NEW DELHI — Western retailers welcomed the news that after two years of intense debate, India has decided to open its doors to global retailers.
This story first appeared in the November 28, 2011 issue of WWD. Subscribe Today.
“Allowing foreign direct investment in retail would be good news for Indian consumers and businesses, and we await further details on any conditions,” said a Tesco spokesman. “We already have a franchise arrangement with Tata’s Star Bazaar stores. Learning about India and serving more customers every month is a win-win for customers, suppliers, Tesco and Tata.”
“It all now depends on what the parliament decides,” said Elisabeth Ponsolle des Portes, president of French luxury goods association Comité Colbert. “Some say it’s a simple formality. Others say there will be opposition. [The] government’s initiative shows it has been very receptive to our arguments.”
Armando Branchini, president of the association of Europe’s main luxury goods groups, known as the European Cultural and Creative Industries Alliance, or ECCIA, said: “This decision will boost the presence of the international brands in a very promising market.” He also advocated cutting Indian import duties on luxury goods by more than half of the current rate estimated at 34 percent.
“It is definitely good news and we appreciate the important decision of Indian government,” said Michele Norsa, chief executive officer of Salvatore Ferragamo Group. “We expect investments in India from luxury and fashion companies to benefit from this decision, and the process of developing infrastructures will improve and boost the growth of the luxury industry in India.”
“At the moment, the plans for the Roberto Cavalli Group are to manage the Roberto Cavalli brand through franchising and distribution agreements with local partners,” the company said.
The Indian union cabinet on Thursday agreed to allow 51 percent foreign direct investment in multibrand retail and 100 percent FDI in monobrand retail.
Although multibrand retailers will only be allowed to open shops in cities with populations of one million, there are more than 50 such locations. India’s retail market is growing at more than 20 percent each year and is estimated to be worth more than $450 billion. It is expected to grow substantially with this new move.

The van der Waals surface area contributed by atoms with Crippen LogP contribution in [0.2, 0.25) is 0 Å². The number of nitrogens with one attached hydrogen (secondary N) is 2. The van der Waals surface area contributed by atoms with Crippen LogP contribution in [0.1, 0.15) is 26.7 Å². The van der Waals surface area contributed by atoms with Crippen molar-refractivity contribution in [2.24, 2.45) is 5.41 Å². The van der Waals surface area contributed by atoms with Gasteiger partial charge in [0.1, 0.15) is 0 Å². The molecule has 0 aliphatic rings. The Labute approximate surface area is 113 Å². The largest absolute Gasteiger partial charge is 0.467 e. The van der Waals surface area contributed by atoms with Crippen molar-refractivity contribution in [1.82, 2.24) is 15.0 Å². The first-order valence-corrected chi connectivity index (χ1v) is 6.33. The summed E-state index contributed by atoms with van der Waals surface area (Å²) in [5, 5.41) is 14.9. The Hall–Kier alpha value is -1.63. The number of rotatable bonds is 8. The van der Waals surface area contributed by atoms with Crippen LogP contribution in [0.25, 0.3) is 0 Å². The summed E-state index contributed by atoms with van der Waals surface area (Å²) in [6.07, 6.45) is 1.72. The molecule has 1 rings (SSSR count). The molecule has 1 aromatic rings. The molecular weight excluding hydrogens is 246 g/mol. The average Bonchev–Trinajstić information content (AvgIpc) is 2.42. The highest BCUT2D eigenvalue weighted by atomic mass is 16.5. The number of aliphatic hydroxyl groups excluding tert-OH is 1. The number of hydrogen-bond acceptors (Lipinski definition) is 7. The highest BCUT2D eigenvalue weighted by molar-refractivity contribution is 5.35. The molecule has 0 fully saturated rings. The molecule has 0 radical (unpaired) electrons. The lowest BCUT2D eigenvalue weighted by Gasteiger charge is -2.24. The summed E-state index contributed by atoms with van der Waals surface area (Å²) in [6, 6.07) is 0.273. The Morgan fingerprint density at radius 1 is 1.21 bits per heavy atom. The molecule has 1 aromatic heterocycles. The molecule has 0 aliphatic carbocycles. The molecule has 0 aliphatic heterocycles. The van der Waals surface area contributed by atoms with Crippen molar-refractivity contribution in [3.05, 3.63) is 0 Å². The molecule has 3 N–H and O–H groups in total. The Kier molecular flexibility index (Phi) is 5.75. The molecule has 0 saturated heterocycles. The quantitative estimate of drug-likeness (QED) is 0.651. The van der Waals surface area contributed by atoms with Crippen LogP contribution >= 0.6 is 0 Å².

Until now, FDI in multibrand retail has never been allowed. Fifty-one percent FDI in single-brand retail was allowed after considerable debate in 2006 and has resulted in the entry of more than 50 global brands with local partners in India.
However, a bulk of India’s retail is dominated by mom-and-pop stores, which constitute a large part of the voting block. The opposition has been protesting the decision vociferously.
“FDI in multibrand retail will be disastrous,” said Sharad Yadav, leader of the Janata Dal United party. “It will completely destroy our markets. We will strongly oppose the FDI.” But others feel the development will lead to economic growth for India. “It would generate [millions] of jobs in the next decade,” said Confederation of Indian Industries chairman Thomas Varghese. “Common goods will be more affordable, leading to a savings of $25 billion to $30 billion, almost 0.5 percent of the GDP, by 2020.”
Global mega chains such as Wal-Mart, Tesco and Carrefour can now open shop in India, where their presence has been limited to wholesale or cash-and-carry. Wal-Mart has six cash-and-carry units in India in partnership with Bharti Enterprises. German retail chain Metro AG also has six stores and Carrefour has one. All plan to add more cash-and-carry units in 2011 and 2012, because the decision on multibrand retail appeared far from a reality.